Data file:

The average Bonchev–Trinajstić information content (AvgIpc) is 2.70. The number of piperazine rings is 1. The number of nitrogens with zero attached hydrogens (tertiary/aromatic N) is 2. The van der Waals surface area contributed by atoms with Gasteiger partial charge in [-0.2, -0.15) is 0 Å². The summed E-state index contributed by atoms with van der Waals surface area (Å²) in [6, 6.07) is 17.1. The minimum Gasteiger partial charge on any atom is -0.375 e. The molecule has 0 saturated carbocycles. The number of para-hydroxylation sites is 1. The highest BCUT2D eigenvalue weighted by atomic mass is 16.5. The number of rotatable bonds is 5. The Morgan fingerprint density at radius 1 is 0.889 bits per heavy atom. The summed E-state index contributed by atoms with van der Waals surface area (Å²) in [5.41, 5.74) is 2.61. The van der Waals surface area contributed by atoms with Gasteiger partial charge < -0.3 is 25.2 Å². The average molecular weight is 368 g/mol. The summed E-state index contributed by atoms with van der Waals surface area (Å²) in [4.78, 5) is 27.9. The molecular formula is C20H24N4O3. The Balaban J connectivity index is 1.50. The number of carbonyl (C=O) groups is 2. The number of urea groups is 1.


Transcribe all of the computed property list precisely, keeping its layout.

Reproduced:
The average Bonchev–Trinajstić information content (AvgIpc) is 2.70. The number of piperazine rings is 1. The number of nitrogens with zero attached hydrogens (tertiary/aromatic N) is 2. The van der Waals surface area contributed by atoms with Gasteiger partial charge in [-0.2, -0.15) is 0 Å². The summed E-state index contributed by atoms with van der Waals surface area (Å²) in [6, 6.07) is 17.1. The minimum Gasteiger partial charge on any atom is -0.375 e. The molecule has 0 saturated carbocycles. The number of para-hydroxylation sites is 1. The highest BCUT2D eigenvalue weighted by atomic mass is 16.5. The number of rotatable bonds is 5. The Morgan fingerprint density at radius 1 is 0.889 bits per heavy atom. The summed E-state index contributed by atoms with van der Waals surface area (Å²) in [5.41, 5.74) is 2.61. The van der Waals surface area contributed by atoms with Gasteiger partial charge < -0.3 is 25.2 Å². The average molecular weight is 368 g/mol. The summed E-state index contributed by atoms with van der Waals surface area (Å²) in [4.78, 5) is 27.9. The molecular formula is C20H24N4O3. The Balaban J connectivity index is 1.50. The number of carbonyl (C=O) groups is 2. The number of urea groups is 1.